# Taylor expansion of a complex function on a disc

I need to find the taylor expansion of the complex function $\frac{z^2}{z-2}$ on the disc $|z|<2$

I'm not sure how to start this off, can anyone help me?

• A Hint: Do you know the formula for the geometric series? – mlk Dec 1 '15 at 21:54

Hint: You can find the taylor expansion of $\frac{1}{z-2}$ using geometric series. With some algebraic manipulation, you can use this to find the taylor expansion of $\frac{z^2}{z-2}$.
Looks to me like straight forward division. z- 2 divides into z^2+ 0z+ 0 z times with remainder 2z: $\frac{z^2}{z- 2}= z+ \frac{2z}{z- 2}$. Then z- 2 divides into 2z twice with remainder 4: $\frac{2z}{z- 2}= 2+ \frac{4}{z- 2}$ so $\frac{z^2}{z- 2}= z+ 2+ \frac{4}{z- 2}= (z- 2)+ 4+ \frac{4}{z- 2}$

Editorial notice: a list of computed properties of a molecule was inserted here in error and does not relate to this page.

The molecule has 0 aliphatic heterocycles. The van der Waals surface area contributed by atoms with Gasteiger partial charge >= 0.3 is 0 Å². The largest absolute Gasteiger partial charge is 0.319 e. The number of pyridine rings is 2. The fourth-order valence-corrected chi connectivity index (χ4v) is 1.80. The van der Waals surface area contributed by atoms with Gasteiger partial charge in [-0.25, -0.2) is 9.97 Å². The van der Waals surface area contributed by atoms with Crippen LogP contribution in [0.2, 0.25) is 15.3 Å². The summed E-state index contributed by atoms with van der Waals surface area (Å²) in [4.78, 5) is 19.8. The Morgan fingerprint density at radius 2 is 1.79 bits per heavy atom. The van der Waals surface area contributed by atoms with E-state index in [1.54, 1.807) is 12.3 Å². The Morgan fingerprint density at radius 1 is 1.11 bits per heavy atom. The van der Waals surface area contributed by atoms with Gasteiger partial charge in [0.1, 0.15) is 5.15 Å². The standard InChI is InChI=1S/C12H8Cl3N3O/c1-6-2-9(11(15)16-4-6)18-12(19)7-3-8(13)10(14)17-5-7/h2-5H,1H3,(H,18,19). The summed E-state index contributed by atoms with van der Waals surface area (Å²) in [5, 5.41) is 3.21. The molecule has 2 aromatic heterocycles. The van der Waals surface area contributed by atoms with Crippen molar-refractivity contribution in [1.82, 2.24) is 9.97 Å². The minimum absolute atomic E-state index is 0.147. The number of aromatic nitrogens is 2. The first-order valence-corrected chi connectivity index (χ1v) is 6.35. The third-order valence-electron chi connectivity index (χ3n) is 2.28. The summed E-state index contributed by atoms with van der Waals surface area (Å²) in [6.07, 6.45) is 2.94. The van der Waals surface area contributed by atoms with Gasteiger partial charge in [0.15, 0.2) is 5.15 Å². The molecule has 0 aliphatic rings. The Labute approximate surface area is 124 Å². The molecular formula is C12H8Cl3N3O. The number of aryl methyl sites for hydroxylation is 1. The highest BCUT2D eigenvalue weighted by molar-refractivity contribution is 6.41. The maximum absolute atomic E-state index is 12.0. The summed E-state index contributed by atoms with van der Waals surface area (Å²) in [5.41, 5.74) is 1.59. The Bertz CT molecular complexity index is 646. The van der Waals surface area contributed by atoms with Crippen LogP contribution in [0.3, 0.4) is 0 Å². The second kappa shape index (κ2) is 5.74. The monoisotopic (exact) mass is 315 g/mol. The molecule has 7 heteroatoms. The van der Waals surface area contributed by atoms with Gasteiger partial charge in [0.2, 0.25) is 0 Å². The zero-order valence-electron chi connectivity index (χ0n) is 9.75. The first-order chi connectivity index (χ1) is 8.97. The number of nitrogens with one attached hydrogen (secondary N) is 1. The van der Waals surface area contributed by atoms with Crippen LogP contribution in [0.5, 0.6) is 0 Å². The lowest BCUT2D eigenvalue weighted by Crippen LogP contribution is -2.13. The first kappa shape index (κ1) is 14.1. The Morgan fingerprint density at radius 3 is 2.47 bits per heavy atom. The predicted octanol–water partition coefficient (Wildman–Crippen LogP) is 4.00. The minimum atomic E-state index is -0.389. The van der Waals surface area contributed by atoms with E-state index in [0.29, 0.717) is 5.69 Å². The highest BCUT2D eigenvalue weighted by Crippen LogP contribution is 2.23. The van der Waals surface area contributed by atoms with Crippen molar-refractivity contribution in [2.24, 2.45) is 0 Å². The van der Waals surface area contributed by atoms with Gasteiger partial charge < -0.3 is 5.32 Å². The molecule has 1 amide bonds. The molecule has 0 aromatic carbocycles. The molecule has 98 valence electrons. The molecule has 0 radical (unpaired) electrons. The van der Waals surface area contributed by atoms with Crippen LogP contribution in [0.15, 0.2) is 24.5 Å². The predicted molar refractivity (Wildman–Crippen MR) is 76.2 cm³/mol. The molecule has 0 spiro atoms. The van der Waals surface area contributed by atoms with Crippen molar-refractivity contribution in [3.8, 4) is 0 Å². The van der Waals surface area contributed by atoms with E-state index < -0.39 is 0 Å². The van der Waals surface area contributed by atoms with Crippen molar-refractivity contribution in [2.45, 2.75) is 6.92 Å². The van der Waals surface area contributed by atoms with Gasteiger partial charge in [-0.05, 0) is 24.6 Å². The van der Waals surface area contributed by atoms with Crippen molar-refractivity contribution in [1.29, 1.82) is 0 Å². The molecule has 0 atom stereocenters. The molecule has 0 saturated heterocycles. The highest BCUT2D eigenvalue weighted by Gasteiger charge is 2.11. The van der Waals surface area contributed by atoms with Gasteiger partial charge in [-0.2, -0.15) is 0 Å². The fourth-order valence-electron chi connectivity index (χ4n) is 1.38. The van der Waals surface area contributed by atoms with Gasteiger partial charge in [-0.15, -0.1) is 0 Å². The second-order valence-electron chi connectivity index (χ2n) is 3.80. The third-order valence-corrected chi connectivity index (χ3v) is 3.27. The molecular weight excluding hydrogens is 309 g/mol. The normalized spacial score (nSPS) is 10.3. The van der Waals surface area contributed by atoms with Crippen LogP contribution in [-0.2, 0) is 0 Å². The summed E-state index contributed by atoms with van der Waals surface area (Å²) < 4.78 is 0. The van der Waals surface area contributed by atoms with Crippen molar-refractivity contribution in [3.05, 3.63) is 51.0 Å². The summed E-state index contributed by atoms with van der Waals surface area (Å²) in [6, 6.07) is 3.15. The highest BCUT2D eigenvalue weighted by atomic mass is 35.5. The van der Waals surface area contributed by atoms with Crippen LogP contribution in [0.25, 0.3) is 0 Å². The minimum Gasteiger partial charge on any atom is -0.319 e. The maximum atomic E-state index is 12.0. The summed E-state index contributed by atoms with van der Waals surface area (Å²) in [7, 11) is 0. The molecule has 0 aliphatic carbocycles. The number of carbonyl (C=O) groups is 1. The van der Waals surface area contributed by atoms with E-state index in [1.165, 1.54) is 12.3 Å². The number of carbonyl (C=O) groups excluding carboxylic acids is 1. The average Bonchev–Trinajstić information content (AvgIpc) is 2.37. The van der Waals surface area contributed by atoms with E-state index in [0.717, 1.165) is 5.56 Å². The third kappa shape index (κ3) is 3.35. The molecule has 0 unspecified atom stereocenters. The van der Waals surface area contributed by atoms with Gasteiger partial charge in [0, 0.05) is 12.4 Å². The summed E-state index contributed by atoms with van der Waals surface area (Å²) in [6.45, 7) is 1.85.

• Take a look at the other answers -- you now need the T.S of $4/(z-2)$... – peter a g Dec 1 '15 at 22:06
$$f(z)=\frac{1}{z-2}=-\frac{1}{2}-\frac{z}{4}-\frac{z^2}{8}-...$$ $$\implies z^2f(z)=\frac{z^2}{z-2}=-\frac{z^2}{2}-\frac{z^3}{4}-\frac{z^4}{8}-...$$